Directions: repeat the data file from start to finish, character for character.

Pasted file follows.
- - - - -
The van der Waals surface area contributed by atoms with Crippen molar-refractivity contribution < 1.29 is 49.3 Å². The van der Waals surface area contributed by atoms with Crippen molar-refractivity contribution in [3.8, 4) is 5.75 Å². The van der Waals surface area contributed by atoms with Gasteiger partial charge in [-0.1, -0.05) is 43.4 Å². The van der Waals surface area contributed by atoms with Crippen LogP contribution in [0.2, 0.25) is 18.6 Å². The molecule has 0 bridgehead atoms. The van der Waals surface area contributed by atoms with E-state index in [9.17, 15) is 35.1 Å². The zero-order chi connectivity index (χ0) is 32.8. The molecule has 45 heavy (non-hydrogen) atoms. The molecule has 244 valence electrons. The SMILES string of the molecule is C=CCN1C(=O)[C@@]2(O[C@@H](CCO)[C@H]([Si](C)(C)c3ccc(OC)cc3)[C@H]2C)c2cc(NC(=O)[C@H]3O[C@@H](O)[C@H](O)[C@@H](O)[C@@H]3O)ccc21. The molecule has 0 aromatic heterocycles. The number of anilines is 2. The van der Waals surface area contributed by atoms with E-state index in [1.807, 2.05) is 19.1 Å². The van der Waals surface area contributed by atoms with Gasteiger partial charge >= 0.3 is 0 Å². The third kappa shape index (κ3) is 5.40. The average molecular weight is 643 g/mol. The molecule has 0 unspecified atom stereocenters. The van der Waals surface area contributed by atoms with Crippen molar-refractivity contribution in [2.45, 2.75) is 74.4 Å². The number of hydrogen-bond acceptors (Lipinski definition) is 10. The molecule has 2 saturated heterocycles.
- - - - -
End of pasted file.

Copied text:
The van der Waals surface area contributed by atoms with Crippen molar-refractivity contribution < 1.29 is 49.3 Å². The van der Waals surface area contributed by atoms with Crippen molar-refractivity contribution in [3.8, 4) is 5.75 Å². The van der Waals surface area contributed by atoms with Gasteiger partial charge in [-0.1, -0.05) is 43.4 Å². The van der Waals surface area contributed by atoms with Crippen LogP contribution in [0.2, 0.25) is 18.6 Å². The molecule has 0 bridgehead atoms. The van der Waals surface area contributed by atoms with E-state index in [9.17, 15) is 35.1 Å². The zero-order chi connectivity index (χ0) is 32.8. The molecule has 45 heavy (non-hydrogen) atoms. The molecule has 244 valence electrons. The SMILES string of the molecule is C=CCN1C(=O)[C@@]2(O[C@@H](CCO)[C@H]([Si](C)(C)c3ccc(OC)cc3)[C@H]2C)c2cc(NC(=O)[C@H]3O[C@@H](O)[C@H](O)[C@@H](O)[C@@H]3O)ccc21. The molecule has 0 aromatic heterocycles. The number of anilines is 2. The van der Waals surface area contributed by atoms with E-state index in [1.807, 2.05) is 19.1 Å². The van der Waals surface area contributed by atoms with Gasteiger partial charge >= 0.3 is 0 Å². The third kappa shape index (κ3) is 5.40. The average molecular weight is 643 g/mol. The molecule has 0 unspecified atom stereocenters. The van der Waals surface area contributed by atoms with Crippen molar-refractivity contribution in [2.45, 2.75) is 74.4 Å². The number of hydrogen-bond acceptors (Lipinski definition) is 10. The molecule has 2 saturated heterocycles.